Immunosuppressive Therapy

Kidney transplantKidney transplant patients need to take immunosuppressive or anti-rejection drugs to prevent the new kidney from being rejected by their body. These medications suppress the body’s immune system  and prevents it from identifying the new kidney as foreign. But as the body never forgets that the new kidney is foreign, the patient has to take these medicines throughout life. Therefore, to prevent kidney rejection and maintain its normal functioning the patient should take these medications as per the instructions of the doctor.

The commonly used immunosuppressant medications include:

  • Cyclosporin A
  • Mycophenolate Mofetil
  • Prednisolone
  • Azathioprine
  • Tacrolimus

Medicines for treating infections

 1. Anti-viral Drugs

Ganciclovir and Acyclovir are used to treat Cytomegalovirus (CMV) and Herpes simplex virus infection respectively.

Anti-fungal Drugs

Fungal infection of lungs, skin or nails is quite common in renal transplant patients and for that your doctor may advise anti-fungal creams and/or tablets.

Antibiotics

Lung infection due to Mycobacterium tuberculosis, Nocardia or Pneumocystis carnii may require treatment with antibiotics.

2. Anti-ulcer medicines:

Patients especially on corticosteroid therapy (Prednisolone) are prone to develop peptic ulcers. Therefore they will need to take some antacids such as Famotidine, Omeprazole, Zantac etc. to prevent and treat ulcers.

3. Anti-hypertensive medicines:

These will be given to control blood pressure. The management of high blood pressure in kidney transplant patient is similar to that given in the general population.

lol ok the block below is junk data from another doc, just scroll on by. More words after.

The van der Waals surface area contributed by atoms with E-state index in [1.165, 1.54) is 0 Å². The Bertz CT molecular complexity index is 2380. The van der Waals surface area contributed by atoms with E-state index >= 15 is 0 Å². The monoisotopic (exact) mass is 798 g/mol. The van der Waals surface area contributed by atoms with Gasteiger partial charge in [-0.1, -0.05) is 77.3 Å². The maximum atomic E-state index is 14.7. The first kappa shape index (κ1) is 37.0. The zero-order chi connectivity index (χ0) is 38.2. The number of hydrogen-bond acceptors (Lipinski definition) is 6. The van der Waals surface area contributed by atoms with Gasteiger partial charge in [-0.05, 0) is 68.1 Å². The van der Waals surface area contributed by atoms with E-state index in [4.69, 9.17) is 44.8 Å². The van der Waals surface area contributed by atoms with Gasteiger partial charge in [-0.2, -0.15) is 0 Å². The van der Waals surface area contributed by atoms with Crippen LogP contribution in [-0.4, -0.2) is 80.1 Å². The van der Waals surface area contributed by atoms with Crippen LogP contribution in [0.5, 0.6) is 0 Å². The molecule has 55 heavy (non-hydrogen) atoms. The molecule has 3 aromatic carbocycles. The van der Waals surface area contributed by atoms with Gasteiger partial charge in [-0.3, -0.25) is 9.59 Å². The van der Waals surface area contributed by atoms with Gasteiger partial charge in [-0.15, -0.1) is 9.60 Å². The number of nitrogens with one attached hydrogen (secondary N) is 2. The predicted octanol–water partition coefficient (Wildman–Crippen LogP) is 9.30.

4. Diuretics may be given to remove the extra fluid in the body.

TACROLIMUS (FK-506)

How to take

  • Tacrolimus is taken by mouth. Intravenous Tacrolimus is highly toxic and is not recommended. It can be given through a nasogastric tube if the patient is not able to take it orally.

Precautions

  • Magnesium oxide, sodium bicarbonate, Sucralfate or other antacids should not be taken within two hours of taking Tacrolimus.

Side effects

  • When given in high doses (for treating rejection) it can cause tremors, burning and tingling in mouth, hands or feet; headache and insomnia (loss of sleep). These usually disappear with the reduction in dose.
  • Nausea and vomiting
  • High blood sugar
  • High blood pressure
  • Increased potassium levels in blood

TACROLIMUS LEVEL TEST

Tacrolimus is a potent immunosuppressive agent used to prevent transplant rejection.

What is Tacrolimus Test?

  • Tacrolimus is an immunosuppressive drug that suppresses the immune system to prevent rejection of transplanted organs by hindering activation of T-lymphocytes.
  • Tacrolimus levels in the blood are assessed to maintain a therapeutic range, as the therapeutic window of the drug is very narrow.When the concentration is low organ rejection occurs and when the concentration is too high it leads to indications related to toxicity.

When to get tested?

The patient should get tested as soon as the tacrolimus therapy begins, frequently at first, then at regular intervals to monitor concentrations over time

When are results expected?

The results can be expected within 24 hours to 36 hours.

Why should the test be done?

  • Tacrolimus test is performed to determine the concentration of tacrolimus in the blood.
  • Tacrolimus levels have to be monitored and maintained within the therapeutic range as high levels of tacrolimus can cause nephrotoxicity and low levels could result in graft rejection.

How is the sample taken?

The blood (Serum sample) is collected through venipuncture (Collected from vein, through forearm)

What is the ideal sampling time?

The sampling time should be 12 hours after the last dose and immediately prior to the next dose or as directed by the healthcare practitioner.

It is a human derived monoclonal antibody given immediately following kidney transplant and to treat acute rejection episodes. When added to standard immunosuppressive therapy it reduces the risk of acute rejection of kidney by about 25%. It also has a lesser incidence and less severe side effects.

It is a polyclonal antibody that act against the T cells. It is also used soon after transplant and to treat acute rejection episodes. Side effects commonly include infection (especially viral) and less commonly cancer (typically lymphomas).